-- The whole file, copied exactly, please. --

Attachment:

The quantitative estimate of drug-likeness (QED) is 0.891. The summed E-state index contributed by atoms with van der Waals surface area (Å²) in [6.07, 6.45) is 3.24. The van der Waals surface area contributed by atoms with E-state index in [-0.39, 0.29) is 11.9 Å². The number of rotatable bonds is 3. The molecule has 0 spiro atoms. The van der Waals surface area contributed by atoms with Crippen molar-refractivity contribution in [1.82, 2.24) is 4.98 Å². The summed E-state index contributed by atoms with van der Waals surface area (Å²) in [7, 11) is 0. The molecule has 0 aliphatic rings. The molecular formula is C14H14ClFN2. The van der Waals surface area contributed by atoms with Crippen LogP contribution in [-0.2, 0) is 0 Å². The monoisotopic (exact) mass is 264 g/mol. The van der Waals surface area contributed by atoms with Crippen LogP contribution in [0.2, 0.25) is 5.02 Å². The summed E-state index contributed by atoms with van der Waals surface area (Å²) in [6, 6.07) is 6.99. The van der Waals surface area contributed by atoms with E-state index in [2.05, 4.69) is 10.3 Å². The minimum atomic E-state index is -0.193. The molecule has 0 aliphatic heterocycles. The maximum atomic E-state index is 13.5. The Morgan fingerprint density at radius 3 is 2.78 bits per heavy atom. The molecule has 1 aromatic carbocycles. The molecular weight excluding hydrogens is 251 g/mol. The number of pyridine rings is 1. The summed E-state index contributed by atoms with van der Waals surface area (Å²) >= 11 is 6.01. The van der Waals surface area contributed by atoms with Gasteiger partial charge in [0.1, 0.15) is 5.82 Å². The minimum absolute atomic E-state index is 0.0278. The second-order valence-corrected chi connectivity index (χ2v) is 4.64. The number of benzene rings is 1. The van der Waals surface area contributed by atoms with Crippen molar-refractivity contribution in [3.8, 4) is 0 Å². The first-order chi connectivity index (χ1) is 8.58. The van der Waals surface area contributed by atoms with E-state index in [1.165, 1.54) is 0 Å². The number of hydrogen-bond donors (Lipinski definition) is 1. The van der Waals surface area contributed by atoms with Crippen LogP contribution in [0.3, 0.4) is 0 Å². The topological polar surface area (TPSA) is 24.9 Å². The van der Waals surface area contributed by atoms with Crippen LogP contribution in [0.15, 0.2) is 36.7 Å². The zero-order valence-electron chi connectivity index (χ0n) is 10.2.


The quantitative estimate of drug-likeness (QED) is 0.891. The summed E-state index contributed by atoms with van der Waals surface area (Å²) in [6.07, 6.45) is 3.24. The van der Waals surface area contributed by atoms with E-state index in [-0.39, 0.29) is 11.9 Å². The number of rotatable bonds is 3. The molecule has 0 spiro atoms. The van der Waals surface area contributed by atoms with Crippen molar-refractivity contribution in [1.82, 2.24) is 4.98 Å². The summed E-state index contributed by atoms with van der Waals surface area (Å²) in [7, 11) is 0. The molecule has 0 aliphatic rings. The molecular formula is C14H14ClFN2. The van der Waals surface area contributed by atoms with Crippen LogP contribution in [-0.2, 0) is 0 Å². The monoisotopic (exact) mass is 264 g/mol. The van der Waals surface area contributed by atoms with Crippen LogP contribution in [0.2, 0.25) is 5.02 Å². The summed E-state index contributed by atoms with van der Waals surface area (Å²) in [6, 6.07) is 6.99. The van der Waals surface area contributed by atoms with E-state index in [2.05, 4.69) is 10.3 Å². The minimum atomic E-state index is -0.193. The molecule has 0 aliphatic heterocycles. The maximum atomic E-state index is 13.5. The Morgan fingerprint density at radius 3 is 2.78 bits per heavy atom. The molecule has 1 aromatic carbocycles. The molecular weight excluding hydrogens is 251 g/mol. The number of pyridine rings is 1. The summed E-state index contributed by atoms with van der Waals surface area (Å²) >= 11 is 6.01. The van der Waals surface area contributed by atoms with Gasteiger partial charge in [0.1, 0.15) is 5.82 Å². The minimum absolute atomic E-state index is 0.0278. The second-order valence-corrected chi connectivity index (χ2v) is 4.64. The number of benzene rings is 1. The van der Waals surface area contributed by atoms with Crippen molar-refractivity contribution in [3.8, 4) is 0 Å². The first-order chi connectivity index (χ1) is 8.58. The van der Waals surface area contributed by atoms with E-state index in [1.165, 1.54) is 0 Å². The number of hydrogen-bond donors (Lipinski definition) is 1. The van der Waals surface area contributed by atoms with Crippen LogP contribution in [0.3, 0.4) is 0 Å². The topological polar surface area (TPSA) is 24.9 Å². The van der Waals surface area contributed by atoms with Crippen LogP contribution in [0.15, 0.2) is 36.7 Å². The zero-order valence-electron chi connectivity index (χ0n) is 10.2.